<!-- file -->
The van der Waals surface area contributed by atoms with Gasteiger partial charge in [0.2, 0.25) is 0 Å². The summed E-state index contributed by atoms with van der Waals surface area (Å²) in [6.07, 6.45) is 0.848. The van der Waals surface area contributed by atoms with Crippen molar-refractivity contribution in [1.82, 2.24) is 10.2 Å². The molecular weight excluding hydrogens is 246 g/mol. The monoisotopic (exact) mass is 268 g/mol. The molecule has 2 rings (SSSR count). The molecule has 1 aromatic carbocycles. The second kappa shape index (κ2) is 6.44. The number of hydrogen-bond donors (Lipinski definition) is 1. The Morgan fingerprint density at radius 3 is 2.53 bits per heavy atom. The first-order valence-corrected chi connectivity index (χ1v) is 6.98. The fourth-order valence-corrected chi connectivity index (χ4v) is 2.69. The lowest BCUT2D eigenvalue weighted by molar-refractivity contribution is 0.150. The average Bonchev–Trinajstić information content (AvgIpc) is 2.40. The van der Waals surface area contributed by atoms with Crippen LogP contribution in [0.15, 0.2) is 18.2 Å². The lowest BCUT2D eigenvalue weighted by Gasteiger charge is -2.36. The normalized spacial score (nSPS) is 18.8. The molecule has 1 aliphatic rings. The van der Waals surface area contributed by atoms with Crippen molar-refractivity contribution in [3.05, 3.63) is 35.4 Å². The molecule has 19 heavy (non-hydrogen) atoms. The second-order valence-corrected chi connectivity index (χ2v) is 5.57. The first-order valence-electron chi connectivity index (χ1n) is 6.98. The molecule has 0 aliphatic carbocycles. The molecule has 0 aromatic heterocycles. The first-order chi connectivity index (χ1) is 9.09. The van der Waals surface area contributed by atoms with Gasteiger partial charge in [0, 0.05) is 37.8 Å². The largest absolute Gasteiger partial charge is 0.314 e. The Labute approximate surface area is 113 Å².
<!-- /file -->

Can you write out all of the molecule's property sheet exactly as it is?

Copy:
The van der Waals surface area contributed by atoms with Gasteiger partial charge in [0.2, 0.25) is 0 Å². The summed E-state index contributed by atoms with van der Waals surface area (Å²) in [6.07, 6.45) is 0.848. The van der Waals surface area contributed by atoms with Crippen molar-refractivity contribution in [1.82, 2.24) is 10.2 Å². The molecular weight excluding hydrogens is 246 g/mol. The monoisotopic (exact) mass is 268 g/mol. The molecule has 2 rings (SSSR count). The molecule has 1 aromatic carbocycles. The second kappa shape index (κ2) is 6.44. The number of hydrogen-bond donors (Lipinski definition) is 1. The Morgan fingerprint density at radius 3 is 2.53 bits per heavy atom. The first-order valence-corrected chi connectivity index (χ1v) is 6.98. The fourth-order valence-corrected chi connectivity index (χ4v) is 2.69. The lowest BCUT2D eigenvalue weighted by molar-refractivity contribution is 0.150. The average Bonchev–Trinajstić information content (AvgIpc) is 2.40. The van der Waals surface area contributed by atoms with Crippen LogP contribution in [0.15, 0.2) is 18.2 Å². The lowest BCUT2D eigenvalue weighted by Gasteiger charge is -2.36. The normalized spacial score (nSPS) is 18.8. The molecule has 1 aliphatic rings. The van der Waals surface area contributed by atoms with Crippen molar-refractivity contribution in [3.05, 3.63) is 35.4 Å². The molecule has 19 heavy (non-hydrogen) atoms. The second-order valence-corrected chi connectivity index (χ2v) is 5.57. The first-order valence-electron chi connectivity index (χ1n) is 6.98. The molecule has 0 aliphatic carbocycles. The molecule has 0 aromatic heterocycles. The first-order chi connectivity index (χ1) is 9.09. The van der Waals surface area contributed by atoms with Gasteiger partial charge in [0, 0.05) is 37.8 Å². The largest absolute Gasteiger partial charge is 0.314 e. The Labute approximate surface area is 113 Å².